under an abuse of discretion standard; the underlying factual
findings are reviewed under a clearly erroneous standard; and
questions of law and statutory interpretations are subject to a de
novo review.' Syl. Pt. 1, Burnside v. Burnside, 194 W.Va. 263,
460 S.E.2d 264 (1995).
We set out in Pearson "the standard a court should employ when reviewing the findings of fact and recommendations of a family law master or, as in this case, a special commissioner[.]" Banker v. Banker, 196 W.Va. 535, 540, 474 S.E.2d 465, 470 (1996). In syllabus point 2 of Pearson we held:
'A circuit court should review findings of fact made by
a family law master only under a clearly erroneous standard,
and it should review the application of law to the facts under an
abuse of discretion standard.' Syl. Pt. 1, Stephen L.H. v. Sherry
L.H., 195 W.Va. 384, 465 S.E.2d 841 (1995).
We now address the single issue presented on appeal.
The sole issue to decide is whether the circuit court properly rejected the
Special Commissioner's recommendation of alimony to Mr. Stone.(5) To resolve this issue we
must first ascertain the Special Commissioner's rationale for a recommendation of alimony.
The Special Commissioner provided two reasons for awarding alimony to Mr. Stone: (1) to
equalize the net income of the parties, and (2) as a rehabilitative award.
The Special Commissioner's decision to award alimony was based, in part,
upon an effort to equalize the net income of the parties. The record indicates that Mr.
Stone's gross annual income was $41,692. Ms. Stone's annual gross income was $57,986.
Using various calculations, the Special Commissioner adjusted the amounts so that, after
providing $400 per month to Mr. Stone as alimony, his net monthly income would be
$2,735. Ms. Stone's net monthly income would be $2,776.(6)
The circuit court rejected the income equalization justification by stating "that
the award of alimony in this action is based upon an erroneous interpretation and application
of the statute, which is not designed to equalize the net incomes of the parties." The statute
referenced by the circuit court is W.Va. Code 48-2-16(b) (1996).(7)
The equalization of income as a basis for an alimony award is one of first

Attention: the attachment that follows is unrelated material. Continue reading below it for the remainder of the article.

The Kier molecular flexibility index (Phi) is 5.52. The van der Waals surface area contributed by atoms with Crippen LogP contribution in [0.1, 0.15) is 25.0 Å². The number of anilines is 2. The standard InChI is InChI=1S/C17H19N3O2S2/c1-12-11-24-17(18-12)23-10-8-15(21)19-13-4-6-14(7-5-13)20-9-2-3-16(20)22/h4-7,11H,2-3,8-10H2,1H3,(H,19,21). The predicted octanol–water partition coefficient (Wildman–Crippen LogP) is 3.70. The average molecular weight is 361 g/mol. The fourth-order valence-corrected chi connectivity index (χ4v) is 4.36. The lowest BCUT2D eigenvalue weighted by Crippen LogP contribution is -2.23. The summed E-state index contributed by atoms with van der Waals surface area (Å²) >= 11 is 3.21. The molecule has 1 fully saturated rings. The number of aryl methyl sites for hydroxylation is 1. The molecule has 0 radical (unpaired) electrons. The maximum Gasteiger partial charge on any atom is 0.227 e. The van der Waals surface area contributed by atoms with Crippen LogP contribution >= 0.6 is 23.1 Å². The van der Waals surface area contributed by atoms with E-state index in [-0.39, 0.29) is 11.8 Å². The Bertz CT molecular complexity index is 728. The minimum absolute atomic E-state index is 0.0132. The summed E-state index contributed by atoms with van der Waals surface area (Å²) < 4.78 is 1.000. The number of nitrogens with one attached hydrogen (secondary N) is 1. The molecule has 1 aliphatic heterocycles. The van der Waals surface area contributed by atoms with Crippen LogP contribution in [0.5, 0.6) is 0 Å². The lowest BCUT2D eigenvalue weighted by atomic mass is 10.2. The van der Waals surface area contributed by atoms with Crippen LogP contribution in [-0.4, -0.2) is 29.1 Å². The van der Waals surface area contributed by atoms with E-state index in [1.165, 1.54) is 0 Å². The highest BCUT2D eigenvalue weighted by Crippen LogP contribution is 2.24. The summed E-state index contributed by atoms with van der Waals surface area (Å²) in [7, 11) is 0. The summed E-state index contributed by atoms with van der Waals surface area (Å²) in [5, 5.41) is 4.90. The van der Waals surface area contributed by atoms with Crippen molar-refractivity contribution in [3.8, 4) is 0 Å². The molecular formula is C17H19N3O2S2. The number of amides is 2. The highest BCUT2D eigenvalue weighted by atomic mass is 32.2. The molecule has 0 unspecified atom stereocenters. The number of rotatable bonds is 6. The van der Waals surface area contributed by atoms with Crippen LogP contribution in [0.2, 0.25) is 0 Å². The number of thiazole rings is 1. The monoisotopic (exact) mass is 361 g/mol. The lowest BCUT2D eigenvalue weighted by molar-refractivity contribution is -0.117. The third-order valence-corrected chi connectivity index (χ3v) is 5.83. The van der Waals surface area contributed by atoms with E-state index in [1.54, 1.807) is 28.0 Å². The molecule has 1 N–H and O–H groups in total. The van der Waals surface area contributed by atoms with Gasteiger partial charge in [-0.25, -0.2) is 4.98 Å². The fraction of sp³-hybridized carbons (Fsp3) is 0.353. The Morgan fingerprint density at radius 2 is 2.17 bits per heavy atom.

impression for this Court. Jurisdictions that have addressed this issue are divided. Courts
allowing equalization of income to be a factor in the determination of alimony, do so where
there is a substantial disparity between the parties' income. See Guiel v. Guiel, 682 A.2d
957 (Vt. 1996); Burt v. Burt, 799 P.2d 1166 (Utah Ct.App. 1990); Kennedy v. Kennedy, 426
N.W.2d 85 (Wis. 1988); Stearns v. Stearns, 327 S.E.2d 343 (S.C. 1985); Cathleen C.Q. v.
Norman J.Q., 452 A.2d 951 (Del. 1982). Other jurisdictions addressing the issue reject
equalization of income as a factor in awarding alimony. See Reichert v. Reichert, 516
N.W.2d 600 (Neb. 1994); In the Matter of Leslie, 881 P.2d 159 (Ore.Ct.App. 1994);
Kennedy v. Kennedy, 622 So.2d 1033 (Fla.Ct.App. 5th Dis. 1993).
The divorce law in this state is a product of the legislature. Upon review of
W.Va. Code 48-2-16(b) and our divorce law in general, we perceive no clear legislative
intent that alimony be awarded solely on the basis of equalizing the income between former
spouses.(8) This issue "clearly requires legislative consideration and legislative action as it is
a marked deviation from existing law." Fayette County National Bank v. Lilly, No. 23360
___ W.Va. ___, ___, ___ S.E.2d ___, ___ (Slip op. at 18, Mar. 14, 1997). Therefore, we
hold that alimony may not be awarded solely for the purpose of equalizing the income
between spouses. An alimony award must be based on the sixteen factors set forth in W.Va.
Code 48-2-16(b). To the extent that the circuit court found alimony could not be awarded
on the basis of equalizing the income of the parties, we affirm.
The Special Commissioner's recommendation of alimony was also premised upon
rehabilitative grounds. It was recommended that Mr. Stone be awarded rehabilitative alimony
in the amount of $400 per month for four years. The rehabilitative alimony award was to
assist Mr. Stone in obtaining additional education. Educational advancement is one of the